Her tent housing 18 cadets expressed a general sentiment that their cadre seemed less inclined to award the women higher scores. Several gay soldiers said the Army never discriminated against them based on sexual preference — only for their gender.

Next to Lopez-Bailey’s laid cots belonging to Kelsey Reppert of Indiana University and Mary Ponzer, of Indiana University-Pennsylvania. The three all are openly gay, and they wondered if the Army purposely grouped them. Reppert perfected the male athletics tests and found herself directly competing with the men of her squad.

But once the first round of grades came in, Ponzer found herself in difficult position.

“I think because there are so many men, they forget about the women,” Ponzer said. “It’s easy to. The women they do have are like us. We don’t want to necessarily be treated differently. But it’s impossible. You are. Even just your housing situation. Even just by the small things that make a large difference. The males are given more consideration because there are more of them.”

The U.S. military’s “don’t ask, don’t tell” policy was repealed in 2011. Now gay members of the military can disclose their sexuality. In 2014, cadets entered one of the first leader corps featuring openly gay officers — a first for the Army.

“There’s a saying that the Army is always the first and they’re always the last,” Ponzer said. “They’re always the first to accept people because the Army needs people. We were one of the first institutions to allow black people similar rights as well as gay people. But we will probably be the last to let go of prejudices as well.”


“There’s a snake in my boot!”

— Sheriff Woody

While many cadets faced tremendous challenges in LDAC’s testing, for some earning the opportunity to even compete proved a greater task.

Jesos Sanchez called home Juarez, Mexico, a town known for crime and cartels that sits just below the Mexican-American border across from El Paso, Texas.

“My dad passed away when I was 15,” Sanchez said. “He passed away from an overdose of drugs. He was an American citizen, but I didn’t have any visa or anything like that.”

An individual with one U.S. citizen as a parent can become a citizen despite being born outside of the country, U.S. Citizenship and Immigration Services policy states.

Because Sanchez’s father died a U.S. citizen, Sanchez could travel to the U.S. and obtain his own rights. He traveled across the bridge into El Paso with his father’s birth certificate in hand, but at first was told he could not enter America.

“I told the immigration officer that I want to go in,” he said. “I want to make a better living and see if I could get my citizenship because my dad was an American citizen. He saw the birth certificate from the United States and told me good luck. He let me in.”

Sanchez lived with his aunt and uncle in El Paso through the rest of high school, and he began learning to speak English. His only physical identification was from his high school. During that time, he was living in America illegally and struggling to succeed.

One day, he received a phone call from the local immigration office. His appointment to meet with officials to discuss citizenship had arrived.

At that point he had been illegally in the U.S. for seven years.

“When I went to immigration, they told me that if we don’t approve your papers, we’re going to deport you right now,” he said.

The officials accepted his papers. Sanchez said that in that moment, he was the happiest man on the planet. Everything was about to change.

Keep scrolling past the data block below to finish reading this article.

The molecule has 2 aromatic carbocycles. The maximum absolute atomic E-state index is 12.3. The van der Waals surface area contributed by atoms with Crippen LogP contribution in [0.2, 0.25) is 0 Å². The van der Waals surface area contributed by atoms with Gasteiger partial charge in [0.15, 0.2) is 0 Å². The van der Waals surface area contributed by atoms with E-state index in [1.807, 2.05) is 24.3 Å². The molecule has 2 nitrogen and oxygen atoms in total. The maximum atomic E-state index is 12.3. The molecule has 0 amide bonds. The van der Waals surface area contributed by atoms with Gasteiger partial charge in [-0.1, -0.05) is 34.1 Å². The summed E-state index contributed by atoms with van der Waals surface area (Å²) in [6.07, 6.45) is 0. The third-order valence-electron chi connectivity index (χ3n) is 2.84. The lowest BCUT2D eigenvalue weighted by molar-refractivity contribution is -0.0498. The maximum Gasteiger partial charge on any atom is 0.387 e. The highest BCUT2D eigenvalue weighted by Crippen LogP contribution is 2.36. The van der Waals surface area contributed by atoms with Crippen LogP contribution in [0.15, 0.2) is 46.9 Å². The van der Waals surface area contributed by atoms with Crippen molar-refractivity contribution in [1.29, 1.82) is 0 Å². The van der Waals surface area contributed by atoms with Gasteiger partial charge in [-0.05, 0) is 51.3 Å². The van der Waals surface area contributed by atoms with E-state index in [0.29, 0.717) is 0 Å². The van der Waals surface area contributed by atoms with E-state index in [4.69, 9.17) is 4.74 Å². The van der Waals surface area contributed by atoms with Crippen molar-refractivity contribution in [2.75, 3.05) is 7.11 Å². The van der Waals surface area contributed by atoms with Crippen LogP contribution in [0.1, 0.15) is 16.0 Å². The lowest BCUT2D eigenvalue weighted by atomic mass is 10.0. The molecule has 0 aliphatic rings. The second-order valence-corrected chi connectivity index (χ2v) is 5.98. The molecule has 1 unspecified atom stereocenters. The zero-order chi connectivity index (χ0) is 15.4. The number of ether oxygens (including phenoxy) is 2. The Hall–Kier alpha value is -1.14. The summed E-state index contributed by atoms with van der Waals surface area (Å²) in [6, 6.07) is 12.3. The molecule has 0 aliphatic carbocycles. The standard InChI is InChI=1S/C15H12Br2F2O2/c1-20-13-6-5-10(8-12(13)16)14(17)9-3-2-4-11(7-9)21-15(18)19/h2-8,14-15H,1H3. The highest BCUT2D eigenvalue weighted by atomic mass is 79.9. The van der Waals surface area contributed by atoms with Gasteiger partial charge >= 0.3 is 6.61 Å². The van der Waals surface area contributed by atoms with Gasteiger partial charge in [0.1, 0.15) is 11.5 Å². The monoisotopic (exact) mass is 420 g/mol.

He became Pell Grant-eligible and attended the University of Texas-El Paso to study nursing. He joined ROTC to give back to his new country, and aimed at becoming Army officer and a medical professional.

“I feel very proud to wear this uniform every day,” he said. “I wanted to serve this country. I thank God I’m an American citizen every morning. I’m basically living the American dream.”

Sanchez’s dream took him from Mexico to Texas and to a tent in rural Kentucky where “lights-out” started at 11 p.m., and every cadet rose no later than 5 a.m.

This life for a full month of “summer vacation” meant eating every meal with their platoon in a designated dining facility at a designated time. Cadets staffed chow hall and sometimes they snuck food back to their tents to trade — a black-market operation like one you would find in prison, albeit harmless enough.

In fact, cadets constantly engaged in an underground economy.

Field rations stealthily swapped and stashed under dirty uniforms became the tent city equivalent of bitcoin. The complicated menu of rations provided options for people of different faiths and diets.

Michaela Pama from the University of California-Berkeley greatly appreciated the latter.

Pama — a medical anthropology student interested in nutrition — used the black market to succesfuly make it through all of LDAC sticking to the vegan lifestyle.

“I was worried about getting enough nutrients to sustain, but I pretty much prepped myself with good foods before I got to LDAC,” she said.

But as the “market” ebbed and flowed, so did her food intake.

“But there are days where I’m just stuffed, and there’s days where I have to be really nitpicky about what I can and cannot eat,” she said.

Meanwhile, cadets conducted all personal hygiene in outdoor stations with increasingly severe time limits placed on the length of showers as the days passed. This culminated in cadets getting three minutes to disrobe, bathe and return to formation in full uniform. The restrictions and close-quarters living resulted in an environment permeated by the stench of hundreds of sweaty college kids.

The laundry drill did little to relieve the stench.

The initial laundry contractor arranged by the Army arrived woefully underprepared for the onslaught of sweaty uniforms heading its way. The first cadets signed up for the laundry service and dutifully turned in their dirty clothes. When told to turn in a second, no one had received the first load back.

But they were ordered to turn in more.